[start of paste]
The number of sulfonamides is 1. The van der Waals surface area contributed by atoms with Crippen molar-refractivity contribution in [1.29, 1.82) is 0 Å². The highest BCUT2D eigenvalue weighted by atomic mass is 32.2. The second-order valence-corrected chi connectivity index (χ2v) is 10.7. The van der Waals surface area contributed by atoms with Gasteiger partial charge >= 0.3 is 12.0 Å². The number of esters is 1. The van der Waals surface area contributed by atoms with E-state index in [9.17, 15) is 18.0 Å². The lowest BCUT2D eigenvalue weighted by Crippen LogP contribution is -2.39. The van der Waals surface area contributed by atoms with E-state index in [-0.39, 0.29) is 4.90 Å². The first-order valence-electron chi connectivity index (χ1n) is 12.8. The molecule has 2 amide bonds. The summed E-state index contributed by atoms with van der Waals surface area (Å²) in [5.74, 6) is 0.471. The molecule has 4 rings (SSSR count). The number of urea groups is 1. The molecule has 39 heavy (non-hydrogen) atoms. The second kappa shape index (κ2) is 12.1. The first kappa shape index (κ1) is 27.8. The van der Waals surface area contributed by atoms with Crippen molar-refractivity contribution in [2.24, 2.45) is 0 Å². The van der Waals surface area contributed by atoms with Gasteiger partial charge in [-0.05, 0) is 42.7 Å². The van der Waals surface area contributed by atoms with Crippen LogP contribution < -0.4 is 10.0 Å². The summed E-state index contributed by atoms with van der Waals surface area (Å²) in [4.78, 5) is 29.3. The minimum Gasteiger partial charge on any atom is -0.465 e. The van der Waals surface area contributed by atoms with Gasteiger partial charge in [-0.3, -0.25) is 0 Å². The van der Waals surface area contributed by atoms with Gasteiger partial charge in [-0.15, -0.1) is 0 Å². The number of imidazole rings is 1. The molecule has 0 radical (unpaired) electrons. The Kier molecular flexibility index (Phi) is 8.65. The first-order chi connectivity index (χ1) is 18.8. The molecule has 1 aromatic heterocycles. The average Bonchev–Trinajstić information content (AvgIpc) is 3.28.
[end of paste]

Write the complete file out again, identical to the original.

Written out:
The number of sulfonamides is 1. The van der Waals surface area contributed by atoms with Crippen molar-refractivity contribution in [1.29, 1.82) is 0 Å². The highest BCUT2D eigenvalue weighted by atomic mass is 32.2. The second-order valence-corrected chi connectivity index (χ2v) is 10.7. The van der Waals surface area contributed by atoms with Gasteiger partial charge >= 0.3 is 12.0 Å². The number of esters is 1. The van der Waals surface area contributed by atoms with E-state index in [9.17, 15) is 18.0 Å². The lowest BCUT2D eigenvalue weighted by Crippen LogP contribution is -2.39. The van der Waals surface area contributed by atoms with E-state index in [-0.39, 0.29) is 4.90 Å². The first-order valence-electron chi connectivity index (χ1n) is 12.8. The molecule has 2 amide bonds. The summed E-state index contributed by atoms with van der Waals surface area (Å²) in [5.74, 6) is 0.471. The molecule has 4 rings (SSSR count). The number of urea groups is 1. The molecule has 39 heavy (non-hydrogen) atoms. The second kappa shape index (κ2) is 12.1. The first kappa shape index (κ1) is 27.8. The van der Waals surface area contributed by atoms with Crippen molar-refractivity contribution in [2.24, 2.45) is 0 Å². The van der Waals surface area contributed by atoms with Gasteiger partial charge in [-0.05, 0) is 42.7 Å². The van der Waals surface area contributed by atoms with Crippen LogP contribution < -0.4 is 10.0 Å². The summed E-state index contributed by atoms with van der Waals surface area (Å²) in [4.78, 5) is 29.3. The minimum Gasteiger partial charge on any atom is -0.465 e. The van der Waals surface area contributed by atoms with Gasteiger partial charge in [-0.3, -0.25) is 0 Å². The van der Waals surface area contributed by atoms with Gasteiger partial charge in [-0.15, -0.1) is 0 Å². The number of imidazole rings is 1. The molecule has 0 radical (unpaired) electrons. The Kier molecular flexibility index (Phi) is 8.65. The first-order chi connectivity index (χ1) is 18.8. The molecule has 1 aromatic heterocycles. The average Bonchev–Trinajstić information content (AvgIpc) is 3.28.